Kia whakatōmuri te haere whakamua. I walk backwards into the future with my eyes fixed on the past
I first came across this whakataukī earlier this year while conducting research for an assignment about my tūpuna. The whakataukī speaks to Māori perspectives of time - that the past is central to our present and future identities, and to truly know yourself, you need to know your ancestors.
This way of thinking resonated with me, as did the idea of identity as defined by the past, by our ancestors, by our whakapapa.
From the opening words of the Otago History Hui, which referenced this very same whakataukī, it was clear that as much as this hui would be about the history and experiences of the Chinese gold miners, it was also a hui about the present and the place of Chinese in the future of Aotearoa.
The Chinese gold miners were invited to Aotearoa following the initial Otago gold rush in the late 1860s. Gold production was running low and there was a need for replacement miners to rework abandoned claims and clean up the declining goldfields.
Much like today's expats, the Chinese gold miners were sojourners, not settlers, who travelled overseas to raise capital and take it home to China.
In part due to their intent not to settle, they remained as aliens in the country, and despite their reputation for being hard-working and law-abiding, were seen as undesirable and a threat to the unofficial white New Zealand policy. They endured ongoing racism, had no access to the most basic of rights, and were isolated from the outset.
Although my tūpuna migrated from Canton to Aotearoa several decades after the gold rush, their story parallels that of the Chinese gold miners.
Like early Chinese migrants, they came to Aotearoa with the hope of earning a living, to send back remittances to their families, and to eventually return home to China. They also experienced overt discrimination and racism, both in their day-to-day lives and from within New Zealand legislation.
The prohibitive poll tax and other discriminatory anti-Chinese immigration policies restricted the number of Chinese entering the country, and resulted in thousands of families being torn apart.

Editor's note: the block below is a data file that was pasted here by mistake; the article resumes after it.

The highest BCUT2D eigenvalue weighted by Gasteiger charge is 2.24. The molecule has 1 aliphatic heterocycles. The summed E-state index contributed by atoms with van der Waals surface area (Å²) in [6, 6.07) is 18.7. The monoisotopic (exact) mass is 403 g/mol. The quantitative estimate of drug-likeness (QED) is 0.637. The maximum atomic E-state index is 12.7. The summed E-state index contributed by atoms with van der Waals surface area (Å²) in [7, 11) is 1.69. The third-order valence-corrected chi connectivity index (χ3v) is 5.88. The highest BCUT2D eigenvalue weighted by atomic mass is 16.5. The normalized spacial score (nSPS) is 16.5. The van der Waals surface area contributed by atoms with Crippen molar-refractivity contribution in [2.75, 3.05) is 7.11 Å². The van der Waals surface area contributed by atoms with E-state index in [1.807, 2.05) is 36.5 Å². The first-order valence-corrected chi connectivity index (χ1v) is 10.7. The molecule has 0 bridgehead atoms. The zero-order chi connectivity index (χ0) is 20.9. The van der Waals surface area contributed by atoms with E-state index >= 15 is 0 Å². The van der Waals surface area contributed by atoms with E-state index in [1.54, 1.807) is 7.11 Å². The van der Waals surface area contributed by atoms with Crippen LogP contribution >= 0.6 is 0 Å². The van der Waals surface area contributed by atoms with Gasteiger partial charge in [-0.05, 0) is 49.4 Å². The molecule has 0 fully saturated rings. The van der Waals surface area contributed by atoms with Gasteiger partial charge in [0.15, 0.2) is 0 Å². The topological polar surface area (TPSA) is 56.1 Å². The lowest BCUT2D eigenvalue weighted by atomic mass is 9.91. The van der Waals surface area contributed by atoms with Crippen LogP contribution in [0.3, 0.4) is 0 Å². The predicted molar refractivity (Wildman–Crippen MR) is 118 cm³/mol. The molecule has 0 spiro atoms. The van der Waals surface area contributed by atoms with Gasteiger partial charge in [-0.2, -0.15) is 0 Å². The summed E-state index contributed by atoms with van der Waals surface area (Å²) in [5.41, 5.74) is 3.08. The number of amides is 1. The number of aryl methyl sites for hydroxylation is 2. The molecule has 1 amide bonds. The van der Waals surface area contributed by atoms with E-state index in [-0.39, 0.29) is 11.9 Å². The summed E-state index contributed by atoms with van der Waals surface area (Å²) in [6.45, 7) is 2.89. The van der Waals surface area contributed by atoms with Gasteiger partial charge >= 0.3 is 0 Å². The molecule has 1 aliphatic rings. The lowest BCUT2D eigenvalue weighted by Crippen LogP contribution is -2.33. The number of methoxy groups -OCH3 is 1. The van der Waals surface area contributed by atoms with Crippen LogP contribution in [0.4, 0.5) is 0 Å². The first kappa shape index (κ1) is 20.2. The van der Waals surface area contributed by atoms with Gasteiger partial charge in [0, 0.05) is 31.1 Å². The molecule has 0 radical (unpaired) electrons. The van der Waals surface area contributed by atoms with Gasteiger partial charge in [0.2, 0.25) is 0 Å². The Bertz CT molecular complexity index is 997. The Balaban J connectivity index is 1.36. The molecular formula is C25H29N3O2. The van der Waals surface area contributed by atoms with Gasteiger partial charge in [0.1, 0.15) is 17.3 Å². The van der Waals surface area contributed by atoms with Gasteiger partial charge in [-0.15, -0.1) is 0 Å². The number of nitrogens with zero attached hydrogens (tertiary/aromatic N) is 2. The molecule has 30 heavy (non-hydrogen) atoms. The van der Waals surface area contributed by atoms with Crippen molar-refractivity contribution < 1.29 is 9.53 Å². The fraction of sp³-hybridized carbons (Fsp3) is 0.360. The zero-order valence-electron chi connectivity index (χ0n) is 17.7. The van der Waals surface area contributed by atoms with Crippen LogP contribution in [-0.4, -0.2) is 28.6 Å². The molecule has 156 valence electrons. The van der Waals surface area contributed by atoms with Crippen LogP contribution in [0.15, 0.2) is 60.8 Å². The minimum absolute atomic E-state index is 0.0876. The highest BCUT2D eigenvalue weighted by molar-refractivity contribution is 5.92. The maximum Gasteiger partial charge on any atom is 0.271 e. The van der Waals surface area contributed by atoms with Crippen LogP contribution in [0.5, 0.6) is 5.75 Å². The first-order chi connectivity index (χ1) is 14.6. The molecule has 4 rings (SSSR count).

These policies, targeted only towards Chinese migrants, ensured they remained a small and isolated minority, reluctantly tolerated as a reward for towing the line.
While these laws are no longer in place and we'd like to think of Aotearoa as a multicultural and inclusive society, anti-Asian sentiment is still rife, albeit in more covert and insidious manner.
New Zealand-born Chinese are still treated as foreigners in their home country, subjected to everyday discrimination that begins with the, "Where are you from? But where are you really from?", to the absolute clanger, "Was it hard learning English when you came here?"
As a nation, we welcome Chinese tourism and investment, but double down when it comes to immigration. Whether new immigrants or multi-generational New Zealand Chinese, the Chinese are lumped into one group, which after over 180 years of contributing to New Zealand society are still being cast as foreigners and excluded from the bicultural Māori/Pākehā narrative of Aotearoa. Just have a look at the draft history curriculum, which simply relegates us to other.
These are the stories of many early Chinese migrants, including the gold miners, market gardeners, grocers, and my own tūpuna.
They are also the present-day stories of my family, my friends and so many other New Zealand Chinese, who despite being in Aotearoa for generations, are still wondering when they will be fully accepted as New Zealanders.
The stories of the Chinese in Aotearoa are a legitimate part of our history, our present and our future identity. Let us look to and acknowledge the past, use it to understand the present and carry it forward with us into the future.
Kia whakatōmuri te haere whakamua.